Liquid to Gas Combustion
Name: Romanov L.
Status: student
Grade: 912
Location: TX
Country: N/A
Date: May 2006
Question:
I have a volume/combustion question.
If you have one cubic centimeter of liquid gasoline, what would be
the volume of the gaseous products after a combustion? How did you
formulate your answer?
Replies:
First a balanced equation would have to be written, which I will get
by assuming fully saturated octane to represent what the major
component of gasoline is, also I will assume complete combustion.
C8H18 + O2 > CO2 + H2O
Now the equation must be balanced so that the same number of C's,
H's and O's are on both sides of the equation:
C8H18 + 12.5 O2 > 9 H2O + 8 CO2
This tells us that for one molecule of gasoline, we get 9 molecules
of water and 8 molecules of CO2. The volume of 1 mole of a gas at
STP (standard temperature and pressure) is 22.4 L/mole. If we had 1
mole of octane, we would get 9 + 8 = 17 moles of gaseous products
after complete combustion, which would be 17 mole x 22.4 L/mole =
380.8 L of gaseous products.
But we have 1 mL, not 1 mole, so the next thing to do is to figure
out how many moles of octane we really do have. The formula weight
of octane is 114.2 and its density is 0.703 g/mL. If we have 1 mL,
then we have 0.703 g, which is 0.703 mole/114.2 g/mole = 0.00616
moles. This means that 1 mL of octane = 0.00616 moles x 380.8
L/mole = 2.34 L of gaseous products would result from the combustion
of octane.
The correlation to gasoline is not directly applicable,
however. Gasoline is a mixture of many many different products and
depending on whether you get 87 octane or 93 octane, the ratio of
products changes. It also matters how old the gasoline is because
it has a lot of volatile components that will evaporate and change
the mixture yet again. The density of gasoline, from a quick search
is listed as 0.72 g/mL, but without an average molecular weight, it
gives you only part of the information you are searching for. If
you can find the average molecular weight of gasoline, then you can
simply work through the problem above, just replace the FW and
density figures. But again, you are also assuming that the balanced
equation is applicable as well. I think that to get a "real" answer
one would need to actually have a gasoline sample and quantitate the
component ratios, then write a balanced equation for each and weight
the volume of each component by the component ratio. Everything
else will just be a close estimate.
Matt Voss
This question can have several answers depending upon how you
formulate the question, but the principles involved are these:
Assume gasoline is octane (C8H18). This is an oversimplification
because gasoline is a mixture of various hydrocarbons. The general
approach is to make the calculation based on 1 mol of octane, then
multiply the result by the number of mols of octane. Save this for last.
A good approximation is that the volume of any liquid reactant
or product is essentially zero compared to the volume of gas of the
same reactant or product. It is also a good approximation to assume
the ideal gas law, that is: P*V = N*R*T, where P is the pressure in
atmospheres, V is the volume in liters, N is the number of moles of
the particular GAS, T is in kelvins, and R = 0.08205 liter atm / mol kelvin.
The balanced chemical reaction of octane with oxygen is:
C8H18 +
(25/2) O2 > 8 CO2 + 9 H2O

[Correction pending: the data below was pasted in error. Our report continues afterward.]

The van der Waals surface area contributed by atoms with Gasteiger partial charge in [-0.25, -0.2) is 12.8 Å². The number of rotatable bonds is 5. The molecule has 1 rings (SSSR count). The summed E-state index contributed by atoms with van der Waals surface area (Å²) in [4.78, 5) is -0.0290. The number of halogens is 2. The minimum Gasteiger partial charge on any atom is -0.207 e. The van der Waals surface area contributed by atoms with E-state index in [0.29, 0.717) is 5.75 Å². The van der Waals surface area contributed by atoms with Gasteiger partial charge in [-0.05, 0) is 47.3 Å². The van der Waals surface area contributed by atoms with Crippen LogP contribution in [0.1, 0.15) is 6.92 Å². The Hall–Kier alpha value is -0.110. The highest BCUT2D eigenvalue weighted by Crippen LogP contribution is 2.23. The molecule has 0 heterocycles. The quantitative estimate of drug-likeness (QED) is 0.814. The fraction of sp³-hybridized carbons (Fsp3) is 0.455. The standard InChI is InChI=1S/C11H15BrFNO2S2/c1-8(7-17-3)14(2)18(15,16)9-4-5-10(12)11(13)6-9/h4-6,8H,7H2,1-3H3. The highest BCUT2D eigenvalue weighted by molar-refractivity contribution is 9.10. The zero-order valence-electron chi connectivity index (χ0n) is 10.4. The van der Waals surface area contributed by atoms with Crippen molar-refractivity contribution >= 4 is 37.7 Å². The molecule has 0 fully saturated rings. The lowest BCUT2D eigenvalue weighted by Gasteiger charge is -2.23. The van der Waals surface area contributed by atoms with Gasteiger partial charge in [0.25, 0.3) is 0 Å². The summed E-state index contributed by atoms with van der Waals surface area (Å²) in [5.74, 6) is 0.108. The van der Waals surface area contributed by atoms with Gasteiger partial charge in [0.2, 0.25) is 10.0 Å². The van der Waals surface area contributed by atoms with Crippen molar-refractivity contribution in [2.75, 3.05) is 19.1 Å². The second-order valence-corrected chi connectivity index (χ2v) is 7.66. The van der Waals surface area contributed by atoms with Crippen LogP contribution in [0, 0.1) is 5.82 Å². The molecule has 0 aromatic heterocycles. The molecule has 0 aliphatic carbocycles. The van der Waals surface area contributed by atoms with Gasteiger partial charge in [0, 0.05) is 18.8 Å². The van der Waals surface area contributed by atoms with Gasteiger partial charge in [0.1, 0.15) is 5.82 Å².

Other parameters need to be specified: Do you want to consider H2O
to be a gas or a liquid? It is evident that how you specify that
physical state greatly affects the change in the number of mols of
gaseous products and reactants. What temperature(s) do you want to
set for the reactant O2 and the products CO2 and H2O. If all are at
298 kelvins the change in volume will be very different from the
value you get if you consider O2 to be at 298 kelvins and the
products to be at 1000 kelvins. The customary way is to assume the
temperature to be a constant 298 kelvins and the water to be a
liquid. Then, on a per mole C8H18 basis the change in the number of
moles of gases is: (8  25/2) =  4.5. In practice, of course, that
is not how an internal combustion engine works. You are free to do
the calculation considering the product H2O to be a gas, as well as
the CO2, and you are free to choose the temperature to be whatever
you desire. You could also choose the volume of O2 to be 298 kelvins
and the products to be at some high temperature, say 1000 kelvins.
Various selections cause major changes in the change in volume. The
key principles are to remember that it is the change in the number
of MOLS of GAS (under whatever conditions you choose for each) that
determines the change in volume. The volume of liquids are
negligible by comparison in all cases.
Finally, octane has a molecular weight of 114.2 gm/mol and a
liquid density at 25 C = 298 kelvins of about 0.7 gm / cm^3. So the
1 cm^3 of octane is about 0.006 mols of octane in 1 cm^3. Save this
"scale" factor until the end, so you do not have to keep converting
values to that amount of octane. You only need to do it once.
Vince Calder
Romanov,
You would first apply some stoichiometry and then gas laws.
Stoichiometry:
1) write the balanced equation (this will be a problem since
gasoline is a complex combination of compounds  you may have to
choose the most abundant liquid in gasoline) you will have to assume
perfect combustion (to make it easier)
2) convert the volume of gasoline to mass
3) calculate the mass of gaseous products (be sure you know what
temperature you are working in so that you can decide if the water
produce is gaseous or not).
Ideal Gas:
1) Assume that all the gases in the system is an ideal gas
2) Calculate the volume of gas produced given a certain pressure and
temperature (use V=nRT/P)
Greg (Roberto Gregorius)
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Update: June 2012